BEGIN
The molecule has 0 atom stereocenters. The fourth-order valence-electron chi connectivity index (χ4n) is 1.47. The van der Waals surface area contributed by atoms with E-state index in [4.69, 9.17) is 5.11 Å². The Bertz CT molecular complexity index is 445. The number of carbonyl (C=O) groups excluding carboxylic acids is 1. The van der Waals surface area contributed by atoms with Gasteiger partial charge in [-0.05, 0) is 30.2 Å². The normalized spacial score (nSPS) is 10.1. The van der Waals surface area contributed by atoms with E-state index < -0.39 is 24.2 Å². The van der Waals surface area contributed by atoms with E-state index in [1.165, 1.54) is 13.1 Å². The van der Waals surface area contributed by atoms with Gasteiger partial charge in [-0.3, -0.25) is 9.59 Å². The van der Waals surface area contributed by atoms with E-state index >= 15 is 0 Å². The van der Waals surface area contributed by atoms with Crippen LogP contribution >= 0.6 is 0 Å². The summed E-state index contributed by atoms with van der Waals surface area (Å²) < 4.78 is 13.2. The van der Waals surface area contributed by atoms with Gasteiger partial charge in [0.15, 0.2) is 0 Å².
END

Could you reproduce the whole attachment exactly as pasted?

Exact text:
The molecule has 0 atom stereocenters. The fourth-order valence-electron chi connectivity index (χ4n) is 1.47. The van der Waals surface area contributed by atoms with E-state index in [4.69, 9.17) is 5.11 Å². The Bertz CT molecular complexity index is 445. The number of carbonyl (C=O) groups excluding carboxylic acids is 1. The van der Waals surface area contributed by atoms with Gasteiger partial charge in [-0.05, 0) is 30.2 Å². The normalized spacial score (nSPS) is 10.1. The van der Waals surface area contributed by atoms with E-state index < -0.39 is 24.2 Å². The van der Waals surface area contributed by atoms with E-state index in [1.165, 1.54) is 13.1 Å². The van der Waals surface area contributed by atoms with Gasteiger partial charge in [-0.3, -0.25) is 9.59 Å². The van der Waals surface area contributed by atoms with E-state index >= 15 is 0 Å². The van der Waals surface area contributed by atoms with Crippen LogP contribution >= 0.6 is 0 Å². The summed E-state index contributed by atoms with van der Waals surface area (Å²) < 4.78 is 13.2. The van der Waals surface area contributed by atoms with Gasteiger partial charge in [0.15, 0.2) is 0 Å².